In the garden project, there are 210 women involved. Women must pay D75 to start the garden project and receive a plot of land for a lifetime. The area of 3 hectares is divided into many fields. A yearly fee of GMD 100 (approx. 1,80€) is payable to cover the maintenance and salary of the watchman.
Take a tour around, and if you are lucky, you might get some fresh fruits straight from the fruit garden.
Tanji Village Museum is located at Tanji, 2km south of the fishing village along the Kombo coastal road. The museum is the first privately operated museum that was founded in 1997 by Mr Abdoulie Bayo. Mr Bayo was the former curator of The National Museum in Banjul. When he retired to his community, he decided to set up a museum with a unique setting.
The museum is a natural history and ethnographic museum, divided into different galleries which exhibit the authentic Gambia. Part of the museum is open-air, portraying the traditional Gambian compound and nature trail. When you walk into the museum, every piece of information is self-explanatory and easy to understand as everything is written in English and detailed. You will be led through by an excellent guide with many years of experience and passion for cultural preservation.
"Mama Africa" is a little paradise next to the fishing village of Tanji. International renowned artist Isha Fofana has created a charming ambience: spacious artistic guesthouses, an exotic garden together with her unique gallery. Be inspired by arts and culture, meet people and enjoy nature, relax and taste the fresh cuisine. Feel the energy and appreciate the tranquillity.
At the same time, Mama Africa is a non-profit association that actively cares for and successfully supports women and girls. For Isha, it is important to empower and help women cope with everyday life's problems so they can master the future independently. The key is to ensure an environment for economic self-determination.
Enjoy the exhibitions of the African arts and relax while enjoying delicious food in the garden or rooftop restaurant.
The colourful, coastal fishing village where you can enjoy the beaches and birdwatching. It is a very special experience to see the hectic, noisy, colourful scene of a Gambian fishing community at work. When the fishing boats land with the day's catch in the late afternoon, people descend on the beach in their hundreds, briefly transforming a tranquil fishing village into a loud, colourful marketplace. Ladies are running into the water, shouting to barter for the fish—a perfect place to try out your negotiation skills.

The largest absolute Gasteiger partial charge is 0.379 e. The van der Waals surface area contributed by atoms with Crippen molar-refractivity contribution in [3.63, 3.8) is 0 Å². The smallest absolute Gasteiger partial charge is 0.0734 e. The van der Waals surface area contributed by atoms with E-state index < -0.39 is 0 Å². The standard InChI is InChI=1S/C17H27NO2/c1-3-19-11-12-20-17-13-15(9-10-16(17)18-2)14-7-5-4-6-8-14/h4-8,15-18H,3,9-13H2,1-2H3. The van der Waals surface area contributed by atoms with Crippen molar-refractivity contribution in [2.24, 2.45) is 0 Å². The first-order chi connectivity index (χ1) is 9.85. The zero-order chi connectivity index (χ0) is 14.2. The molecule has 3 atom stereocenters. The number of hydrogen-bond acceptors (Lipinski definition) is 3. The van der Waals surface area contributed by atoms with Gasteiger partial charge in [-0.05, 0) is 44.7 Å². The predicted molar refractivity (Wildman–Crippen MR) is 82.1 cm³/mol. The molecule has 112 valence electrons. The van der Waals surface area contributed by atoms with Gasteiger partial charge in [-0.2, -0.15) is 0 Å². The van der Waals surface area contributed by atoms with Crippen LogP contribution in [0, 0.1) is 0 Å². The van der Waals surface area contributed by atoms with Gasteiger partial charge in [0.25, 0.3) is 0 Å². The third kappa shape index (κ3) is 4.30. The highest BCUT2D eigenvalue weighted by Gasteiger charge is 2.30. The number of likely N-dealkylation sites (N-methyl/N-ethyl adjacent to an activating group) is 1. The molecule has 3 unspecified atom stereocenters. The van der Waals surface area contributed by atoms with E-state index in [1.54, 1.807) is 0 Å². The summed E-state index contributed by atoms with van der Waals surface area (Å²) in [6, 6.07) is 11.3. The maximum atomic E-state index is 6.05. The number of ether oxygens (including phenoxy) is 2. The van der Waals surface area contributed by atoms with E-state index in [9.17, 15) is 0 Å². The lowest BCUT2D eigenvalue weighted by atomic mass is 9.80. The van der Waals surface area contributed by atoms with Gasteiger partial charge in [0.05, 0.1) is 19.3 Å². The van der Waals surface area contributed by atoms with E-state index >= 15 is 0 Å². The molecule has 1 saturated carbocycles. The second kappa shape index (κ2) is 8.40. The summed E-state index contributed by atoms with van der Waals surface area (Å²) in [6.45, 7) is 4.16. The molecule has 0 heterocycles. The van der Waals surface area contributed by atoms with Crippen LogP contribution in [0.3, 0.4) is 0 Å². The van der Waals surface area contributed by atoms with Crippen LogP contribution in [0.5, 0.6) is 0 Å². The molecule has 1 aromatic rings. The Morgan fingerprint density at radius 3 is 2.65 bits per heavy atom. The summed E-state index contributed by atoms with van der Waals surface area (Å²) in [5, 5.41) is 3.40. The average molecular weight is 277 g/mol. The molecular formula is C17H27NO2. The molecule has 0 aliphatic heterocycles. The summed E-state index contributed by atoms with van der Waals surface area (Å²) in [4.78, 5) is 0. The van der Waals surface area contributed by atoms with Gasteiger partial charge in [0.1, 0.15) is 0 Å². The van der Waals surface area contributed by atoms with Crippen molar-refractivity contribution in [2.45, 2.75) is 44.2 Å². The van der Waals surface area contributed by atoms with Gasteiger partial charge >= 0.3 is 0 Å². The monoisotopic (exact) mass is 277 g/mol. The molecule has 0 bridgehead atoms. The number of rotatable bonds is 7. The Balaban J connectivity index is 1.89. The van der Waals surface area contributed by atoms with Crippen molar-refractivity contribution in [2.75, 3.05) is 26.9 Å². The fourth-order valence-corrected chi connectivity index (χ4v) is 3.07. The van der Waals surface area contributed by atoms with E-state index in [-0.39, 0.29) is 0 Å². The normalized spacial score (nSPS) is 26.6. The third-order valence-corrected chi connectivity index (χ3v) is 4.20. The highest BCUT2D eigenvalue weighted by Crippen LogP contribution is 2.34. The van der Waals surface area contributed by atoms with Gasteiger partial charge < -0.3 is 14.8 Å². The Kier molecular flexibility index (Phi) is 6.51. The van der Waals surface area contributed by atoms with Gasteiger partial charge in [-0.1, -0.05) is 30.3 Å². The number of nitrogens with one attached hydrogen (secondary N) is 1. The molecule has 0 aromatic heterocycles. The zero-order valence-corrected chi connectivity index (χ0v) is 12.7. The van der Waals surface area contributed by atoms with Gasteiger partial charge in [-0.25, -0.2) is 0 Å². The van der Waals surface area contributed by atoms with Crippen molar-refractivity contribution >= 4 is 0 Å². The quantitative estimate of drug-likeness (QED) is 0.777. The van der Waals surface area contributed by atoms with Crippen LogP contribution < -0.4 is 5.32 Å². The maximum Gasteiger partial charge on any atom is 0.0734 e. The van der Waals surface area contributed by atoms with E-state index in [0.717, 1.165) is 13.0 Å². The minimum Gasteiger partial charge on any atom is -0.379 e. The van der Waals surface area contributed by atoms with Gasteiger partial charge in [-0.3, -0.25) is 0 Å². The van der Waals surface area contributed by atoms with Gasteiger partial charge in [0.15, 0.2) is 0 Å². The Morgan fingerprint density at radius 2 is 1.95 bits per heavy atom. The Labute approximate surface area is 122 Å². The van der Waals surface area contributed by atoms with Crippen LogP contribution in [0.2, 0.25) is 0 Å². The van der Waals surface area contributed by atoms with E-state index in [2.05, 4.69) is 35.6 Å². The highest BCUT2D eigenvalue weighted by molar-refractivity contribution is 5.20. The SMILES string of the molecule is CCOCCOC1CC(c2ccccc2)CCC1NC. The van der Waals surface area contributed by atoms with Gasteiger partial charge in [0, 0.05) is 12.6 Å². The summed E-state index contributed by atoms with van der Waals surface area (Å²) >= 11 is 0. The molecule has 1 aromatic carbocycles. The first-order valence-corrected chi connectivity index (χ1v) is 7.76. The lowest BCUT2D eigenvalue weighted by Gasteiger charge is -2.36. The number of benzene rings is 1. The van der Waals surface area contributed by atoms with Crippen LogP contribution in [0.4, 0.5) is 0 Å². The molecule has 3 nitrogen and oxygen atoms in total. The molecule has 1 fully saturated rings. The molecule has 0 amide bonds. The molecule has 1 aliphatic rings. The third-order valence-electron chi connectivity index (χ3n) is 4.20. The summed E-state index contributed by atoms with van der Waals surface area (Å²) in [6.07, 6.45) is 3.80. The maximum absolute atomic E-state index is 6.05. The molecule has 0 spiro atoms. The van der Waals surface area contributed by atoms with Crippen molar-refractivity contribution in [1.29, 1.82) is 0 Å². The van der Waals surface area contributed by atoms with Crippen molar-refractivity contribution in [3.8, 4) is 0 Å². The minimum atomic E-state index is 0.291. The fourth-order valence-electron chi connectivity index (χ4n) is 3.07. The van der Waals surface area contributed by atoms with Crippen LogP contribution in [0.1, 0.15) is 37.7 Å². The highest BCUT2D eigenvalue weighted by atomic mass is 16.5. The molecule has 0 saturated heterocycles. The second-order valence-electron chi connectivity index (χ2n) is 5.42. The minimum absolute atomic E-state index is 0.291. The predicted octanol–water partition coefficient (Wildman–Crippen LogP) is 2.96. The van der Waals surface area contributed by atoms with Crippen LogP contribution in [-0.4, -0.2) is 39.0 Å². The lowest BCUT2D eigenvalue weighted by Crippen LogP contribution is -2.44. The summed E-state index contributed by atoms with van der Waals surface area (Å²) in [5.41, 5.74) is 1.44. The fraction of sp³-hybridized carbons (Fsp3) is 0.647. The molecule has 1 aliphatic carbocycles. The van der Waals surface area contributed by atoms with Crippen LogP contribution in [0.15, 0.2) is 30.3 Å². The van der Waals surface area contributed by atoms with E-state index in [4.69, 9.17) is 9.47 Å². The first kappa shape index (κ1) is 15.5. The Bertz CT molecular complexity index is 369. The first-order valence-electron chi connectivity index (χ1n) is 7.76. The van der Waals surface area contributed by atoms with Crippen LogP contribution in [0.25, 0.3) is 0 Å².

The trip is easy to moderate. The most activity expected from you is when you have to board a boat (and climb off to the river to collect the oysters, if you decide to). It will include some walking, but there will be no serious activity. If you decide to go for all activities possible the trip is quite long.
We recommend to bring sun protection (headwear, long lightweight clothes, sunglasses, sun cream) and mosquito repellents. Make sure you bring enough water (you can also buy it on the way) and some snacks if you get hungry quickly. If you decide to go into the water to collect oysters with the ladies, you might want to bring water-insensitive sandals and spare pair of clothes.
Private trips can be organised completely by your preference. You select the activities in the itinerary and the place for lunch. We take care of all the rest.
The trip is organised by the Insitute of Travel and Tourism of The Gambia (ITTOG) in collaboration with Ninki Nanka Encounters (NNE).
ITTOG specialises in hands-on training mainly in the Travel and Tourism sectors with special emphasis on travel agency, tour operations, tour guiding, ground operations, events management, entrepreneurship/business skills development, responsible/sustainable tourism, community-based tourism, and general tourism business management.
NNE Foundation is a small, new Gambian charity and UK community interest company (CIC) working towards the responsible development of the Ninki Nanka Trail as a community-based tourist destination.
They work on projects with communities, tourism businesses and local government to develop experiences, products and community-based tourism designed to create inspiring, cultural interaction between travellers and local people and use tourism to create livelihood opportunities for host communities along The River Gambia.
We do believe it's time for another adventure. Don't spend all of your time in The Gambia in one place. Go out and explore! There are so many beautiful experiences waiting for you. Let us help you pick one - and take care of all the rest.